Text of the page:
Back in January, I wrote a column about how I'd been musing on the state of journalism. My insights weren't particularly novel - they largely reflect a lot of the discussion that has been going on in the wider media world and the communications academic world for some time.
The next month, I gave a talk to the The Exchange Club of Sugar Land during one of their regular Friday morning meetings at the Sugar Creek Country Club. They were good people and I felt warmly received, and the audience asked some probing, sometimes a bit tough, questions about how journalists go about doing their jobs.
Last Friday, I gave a similar talk to a much different audience - the combined second-grade classes at Setttlers Way Elementary School in Sugar Land.
I had initially been asked to take part in the school's Career Day on Monday. Unfortunately, that happens to be production day for the newspaper and I couldn't afford to take that much time away from the grindstone, er, computer. But with a little bit of negotiation, the school allowed me to come to give a solo talk
I went into the talk with some trepidation - I've never been a very accomplished public speaker, and I don't particularly relish talking about myself. That was compounded by the fact that I was late for the scheduled time, making the cardinal sin for journalists of missing deadline. But once I arrived and entered the large cafeteria filled with eager young pupils, I began to relax.
The first thing that struck me was how incredibly diverse the school population is. I grew up in Alief, which was then and remains a very diverse place, and it was very heartening to see here. It's seems trite to say, but these kids are indeed our future, and after meeting them, I feel very hopeful about it.
After giving a somewhat truncated version of the talk I'd given earlier to the adults of the Exchange Club, I started fielding questions. And that's where it got really interesting, because their questions got right to the heart of what journalism is all about
"Why are there are newspapers?" (Ideally, in a democratic system the news media tell people the important things happening in their community so they can make good decisions.)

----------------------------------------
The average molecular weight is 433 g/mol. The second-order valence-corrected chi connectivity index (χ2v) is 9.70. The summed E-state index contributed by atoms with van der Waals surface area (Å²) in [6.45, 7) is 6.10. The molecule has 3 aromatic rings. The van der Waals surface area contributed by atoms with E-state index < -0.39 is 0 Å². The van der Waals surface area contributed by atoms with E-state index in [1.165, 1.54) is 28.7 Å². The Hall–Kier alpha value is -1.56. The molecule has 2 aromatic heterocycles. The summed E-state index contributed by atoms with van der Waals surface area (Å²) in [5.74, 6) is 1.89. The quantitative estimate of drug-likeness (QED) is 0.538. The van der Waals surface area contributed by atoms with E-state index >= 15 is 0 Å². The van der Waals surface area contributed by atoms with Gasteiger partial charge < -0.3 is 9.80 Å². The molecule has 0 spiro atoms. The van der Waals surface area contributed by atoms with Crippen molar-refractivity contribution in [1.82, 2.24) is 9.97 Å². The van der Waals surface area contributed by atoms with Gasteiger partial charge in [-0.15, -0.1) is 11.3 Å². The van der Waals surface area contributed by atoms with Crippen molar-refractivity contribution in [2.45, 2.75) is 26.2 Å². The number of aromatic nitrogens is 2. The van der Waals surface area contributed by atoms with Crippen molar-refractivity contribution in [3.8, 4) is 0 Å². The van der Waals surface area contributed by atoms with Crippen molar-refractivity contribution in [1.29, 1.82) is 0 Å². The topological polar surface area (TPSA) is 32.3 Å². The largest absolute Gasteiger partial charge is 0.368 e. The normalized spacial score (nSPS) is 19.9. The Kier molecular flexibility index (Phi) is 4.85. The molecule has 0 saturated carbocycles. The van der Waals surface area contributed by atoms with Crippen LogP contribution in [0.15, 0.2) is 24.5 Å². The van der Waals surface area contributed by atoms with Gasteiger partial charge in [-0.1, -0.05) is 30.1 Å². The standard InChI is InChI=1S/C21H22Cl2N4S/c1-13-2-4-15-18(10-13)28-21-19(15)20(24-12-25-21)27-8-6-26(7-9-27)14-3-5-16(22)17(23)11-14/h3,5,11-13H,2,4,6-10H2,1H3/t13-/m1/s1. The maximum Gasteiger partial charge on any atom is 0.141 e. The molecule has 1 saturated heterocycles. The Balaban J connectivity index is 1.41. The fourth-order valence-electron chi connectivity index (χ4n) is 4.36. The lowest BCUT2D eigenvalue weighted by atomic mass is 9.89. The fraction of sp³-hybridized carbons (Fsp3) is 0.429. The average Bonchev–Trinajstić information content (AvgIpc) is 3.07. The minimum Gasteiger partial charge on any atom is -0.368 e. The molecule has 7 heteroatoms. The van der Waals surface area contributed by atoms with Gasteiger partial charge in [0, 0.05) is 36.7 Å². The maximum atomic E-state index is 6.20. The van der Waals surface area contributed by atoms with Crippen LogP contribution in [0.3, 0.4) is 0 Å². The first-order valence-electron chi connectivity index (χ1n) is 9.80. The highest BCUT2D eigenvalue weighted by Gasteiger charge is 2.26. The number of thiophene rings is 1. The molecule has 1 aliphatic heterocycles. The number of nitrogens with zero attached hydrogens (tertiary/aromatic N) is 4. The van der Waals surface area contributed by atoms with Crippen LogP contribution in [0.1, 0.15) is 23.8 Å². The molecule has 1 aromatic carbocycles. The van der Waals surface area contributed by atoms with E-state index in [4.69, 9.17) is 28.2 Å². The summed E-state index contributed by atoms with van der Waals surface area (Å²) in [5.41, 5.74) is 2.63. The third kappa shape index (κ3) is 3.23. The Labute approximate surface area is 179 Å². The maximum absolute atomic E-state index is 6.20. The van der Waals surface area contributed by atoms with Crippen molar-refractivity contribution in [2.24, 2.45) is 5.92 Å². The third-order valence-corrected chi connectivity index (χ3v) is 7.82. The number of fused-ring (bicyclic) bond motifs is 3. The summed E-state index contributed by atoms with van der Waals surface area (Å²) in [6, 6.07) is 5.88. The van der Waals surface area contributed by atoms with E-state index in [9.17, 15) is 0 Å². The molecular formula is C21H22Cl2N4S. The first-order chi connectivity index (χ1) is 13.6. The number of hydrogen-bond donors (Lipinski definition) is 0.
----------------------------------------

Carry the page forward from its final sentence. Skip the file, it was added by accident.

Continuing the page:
"What happens if you make a mistake?" (You try very hard not to, but it sometimes happens. The important thing is to correct it.)
"What happens if you don't finish the newspaper?" (Nothing good.)
"What happens if people lie in the newspaper?" (Real journalists should never do this. Unfortunately, the problem of false or misleading "news" has been a growing problem, here and all across the globe.)
"Are you famous?" (No, not really.)
As you can tell, these precocious young people already have a strong sense of why newspapers (and news media generally) are important, and why they should adhere to strong ethical standards. As interested as they may have been in me, I was very heartened to learn about them.
One other thing: The school has just started its own newspaper, produced by the students themselves, called "The SWE Star." They're off to a very good start.
As always, please feel free to contact me with any story suggestions, news tips, or if you just want to give me your take about what's happening in our fair county. You can reach me at KFountain@fortbendstar.com.
NOTE: This column originally misnamed the elementary school. Mr Fountain regrets the error.
Welcome to the discussion.
Keep it Clean. Please avoid obscene, vulgar, lewd, racist or sexually-oriented language.
PLEASE TURN OFF YOUR CAPS LOCK.
Don't Threaten. Threats of harming another person will not be tolerated.
Be Truthful. Don't knowingly lie about anyone or anything.
Be Nice. No racism, sexism or any sort of -ism that is degrading to another person.
Be Proactive. Use the 'Report' link on each comment to let us know of abusive posts.
Share with Us. We'd love to hear eyewitness accounts, the history behind an article.